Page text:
Create .bashrc files for Command Prompt and PowerShell in Windows

As someone who uses Linux a lot as my development workflow I’ve gotten used to the great power and flexibility of .bashrc files. If you’re not familiar with Linux (really Unix-based systems in general) a .bashrc file allows you to customize certain things about your user shell by adding things like aliases, functions, different visuals, etc. A .bashrc file is really just a shell script that runs when you open a new shell so that everything is set up before you even hit the command line.

Since I do the vast majority of my development through WSL in Windows 10, I have a custom .bashrc file for each of my WSL distributions. However, I’ve often wanted the same functionality in Command Prompt (cmd) or PowerShell when I need to use those for Windows specific workflows. There are many different ways to set these types of things up, but after much experimentation across the web I’ve come up with two reliable ways to get the functionality I wanted.

Setting up cmd

For the cmd shell you need to create a .cmd file with whatever name you want (I called mine bashrc.cmd) and place it somewhere in your filesystem where it isn’t going to move around. I like to keep things organized in my Documents folder so mine is in %UserProfile%\Douments\Apps\cmd\bashrc.cmd.

Below I have an example of a simple bashrc.cmd file which turns off printing the commands (line 1), sets the title of the cmd window (line 2), clears any text on the screen (line 3), and then prints some example text to the screen (line 4):

@echo off
title cmd
cls
echo "Hello World!"

Now in order for this file to run when the command prompt is started we need to turn it on through the Registry (you should make sure to backup your registry before making any changes, but the change we’re making is not in any way dangerous):

  • In order to open the Registry press Win + R and type in regedit and then press enter.
  • Then navigate to Computer\HKEY_LOCAL_MACHINE\SOFTWARE\Microsoft\Command Processor.
  • Right click on the Command Processor folder and click New -> String Value.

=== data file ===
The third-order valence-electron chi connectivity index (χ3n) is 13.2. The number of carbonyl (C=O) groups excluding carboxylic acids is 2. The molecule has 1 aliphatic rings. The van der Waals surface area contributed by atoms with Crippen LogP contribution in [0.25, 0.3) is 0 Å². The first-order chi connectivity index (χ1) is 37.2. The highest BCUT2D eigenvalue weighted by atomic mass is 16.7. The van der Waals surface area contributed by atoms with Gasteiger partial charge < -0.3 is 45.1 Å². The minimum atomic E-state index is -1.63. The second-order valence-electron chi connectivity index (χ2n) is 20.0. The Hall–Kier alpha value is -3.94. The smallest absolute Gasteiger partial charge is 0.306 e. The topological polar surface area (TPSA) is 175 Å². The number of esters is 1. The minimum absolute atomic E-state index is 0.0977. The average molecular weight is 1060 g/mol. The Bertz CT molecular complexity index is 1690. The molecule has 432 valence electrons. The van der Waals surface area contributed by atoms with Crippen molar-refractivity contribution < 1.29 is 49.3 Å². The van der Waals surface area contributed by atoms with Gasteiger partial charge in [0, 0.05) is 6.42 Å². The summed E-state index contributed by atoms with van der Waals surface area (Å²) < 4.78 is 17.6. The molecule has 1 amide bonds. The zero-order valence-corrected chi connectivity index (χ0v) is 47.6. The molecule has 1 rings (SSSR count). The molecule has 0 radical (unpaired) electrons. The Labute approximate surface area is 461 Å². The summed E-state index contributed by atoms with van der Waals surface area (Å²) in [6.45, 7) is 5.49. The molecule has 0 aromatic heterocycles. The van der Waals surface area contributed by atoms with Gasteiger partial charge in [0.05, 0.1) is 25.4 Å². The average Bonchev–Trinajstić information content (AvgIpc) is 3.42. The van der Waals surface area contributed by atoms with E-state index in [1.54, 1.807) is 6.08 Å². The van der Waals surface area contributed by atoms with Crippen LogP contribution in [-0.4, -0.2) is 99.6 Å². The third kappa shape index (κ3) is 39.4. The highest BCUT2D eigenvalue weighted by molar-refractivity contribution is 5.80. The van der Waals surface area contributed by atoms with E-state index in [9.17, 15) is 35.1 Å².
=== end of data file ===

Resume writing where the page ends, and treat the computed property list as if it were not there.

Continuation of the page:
• Enter AutoRun and press enter.
  • Now double-click on AutoRun and type in the full path to your bashrc.cmd file and then click OK.

And that’s it! No restart needed, just open up a new cmd prompt and (if you used the example file from above) you should see the title read cmd and the output say “Hello World!”. Feel free to adapt this file to your development needs! This file is really just a .bat file and so pretty much any command should work just fine.

Setting up PowerShell

Setting up .bashrc functionality is even easier in PowerShell since it natively supports a very similar ability called profiles. There are a few different ways to set up a PowerShell profile depending on if you want the profile to be enabled for all users or not. Below, we will just set up a profile for a single user since I think that is much more common (unless you’re an IT guy configuring development machines for a company).

In order to create a profile for your user, all you have to do is create a profile.ps1 file in the directory %UserProfile%\Documents\WindowsPowerShell\profile.ps1. This will enable the profile for the current user and all PowerShell shells. An example of this type of file is below which makes the title of the shell windows “PowerShell” (line 1), clears any screen output (line 2), and then prints some example text to the screen (line 3):

[System.Console]::Title = "PowerShell"
clear
echo "Hello World!"

Now if you just try and open a PowerShell windows you’ll most likely get an error about execution policies since by default you can’t run PowerShell scripts that are unsigned. To get around this you need to open an elevated PowerShell prompt (run as Administrator) and run the below command:

Set-ExecutionPolicy RemoteSigned -Scope CurrentUser

This command will allow local PowerShell scripts to execute even when unsigned (the profile script we created is unsigned) while refusing to run remote scripts if they are unsigned. The scope makes sure that this only is in effect for your current user.

And now you’re done! Go ahead and open up a new PowerShell prompt and (if you used the example file from above) you should see the title say “PowerShell” and the output say “Hello World!”. Feel free to modify the profile file however you’d like since it’s just a PowerShell script!

Conclusion

And that’s it! These are really easy to set up and have a ton of functionality that you can play with. Be sure to let me know if anything above is incorrect or confusing so I can update the post and also let me know of any particular things you end up doing with these .bashrc files for Windows as I’d love to integrate new ideas into my own workflow!

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